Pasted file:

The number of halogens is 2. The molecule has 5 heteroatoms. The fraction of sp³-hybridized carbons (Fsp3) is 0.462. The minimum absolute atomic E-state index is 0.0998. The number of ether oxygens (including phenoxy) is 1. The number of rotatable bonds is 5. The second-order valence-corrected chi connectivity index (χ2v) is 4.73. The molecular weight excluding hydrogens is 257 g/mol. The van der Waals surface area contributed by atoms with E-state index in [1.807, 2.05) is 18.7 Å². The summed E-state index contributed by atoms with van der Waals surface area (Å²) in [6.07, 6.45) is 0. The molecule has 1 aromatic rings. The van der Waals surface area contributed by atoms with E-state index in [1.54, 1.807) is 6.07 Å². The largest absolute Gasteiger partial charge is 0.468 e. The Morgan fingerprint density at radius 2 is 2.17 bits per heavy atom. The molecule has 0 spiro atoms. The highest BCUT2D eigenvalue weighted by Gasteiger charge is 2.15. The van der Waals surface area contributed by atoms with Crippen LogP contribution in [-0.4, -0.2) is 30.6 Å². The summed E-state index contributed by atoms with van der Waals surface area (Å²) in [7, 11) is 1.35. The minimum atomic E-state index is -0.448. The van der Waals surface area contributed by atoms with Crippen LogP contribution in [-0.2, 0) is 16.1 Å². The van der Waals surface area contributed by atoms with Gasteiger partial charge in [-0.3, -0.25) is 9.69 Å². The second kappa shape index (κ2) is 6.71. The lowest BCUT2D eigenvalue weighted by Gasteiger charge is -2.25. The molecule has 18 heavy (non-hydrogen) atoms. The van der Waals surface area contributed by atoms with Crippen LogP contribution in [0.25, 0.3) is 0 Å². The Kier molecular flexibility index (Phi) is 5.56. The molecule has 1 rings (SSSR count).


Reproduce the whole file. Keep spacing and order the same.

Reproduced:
The number of halogens is 2. The molecule has 5 heteroatoms. The fraction of sp³-hybridized carbons (Fsp3) is 0.462. The minimum absolute atomic E-state index is 0.0998. The number of ether oxygens (including phenoxy) is 1. The number of rotatable bonds is 5. The second-order valence-corrected chi connectivity index (χ2v) is 4.73. The molecular weight excluding hydrogens is 257 g/mol. The van der Waals surface area contributed by atoms with E-state index in [1.807, 2.05) is 18.7 Å². The summed E-state index contributed by atoms with van der Waals surface area (Å²) in [6.07, 6.45) is 0. The molecule has 1 aromatic rings. The van der Waals surface area contributed by atoms with E-state index in [1.54, 1.807) is 6.07 Å². The largest absolute Gasteiger partial charge is 0.468 e. The Morgan fingerprint density at radius 2 is 2.17 bits per heavy atom. The molecule has 0 spiro atoms. The highest BCUT2D eigenvalue weighted by Gasteiger charge is 2.15. The van der Waals surface area contributed by atoms with Crippen LogP contribution in [-0.4, -0.2) is 30.6 Å². The summed E-state index contributed by atoms with van der Waals surface area (Å²) in [7, 11) is 1.35. The minimum atomic E-state index is -0.448. The van der Waals surface area contributed by atoms with Crippen LogP contribution in [-0.2, 0) is 16.1 Å². The van der Waals surface area contributed by atoms with Gasteiger partial charge in [-0.3, -0.25) is 9.69 Å². The second kappa shape index (κ2) is 6.71. The lowest BCUT2D eigenvalue weighted by Gasteiger charge is -2.25. The molecule has 18 heavy (non-hydrogen) atoms. The van der Waals surface area contributed by atoms with Crippen LogP contribution in [0.25, 0.3) is 0 Å². The Kier molecular flexibility index (Phi) is 5.56. The molecule has 1 rings (SSSR count).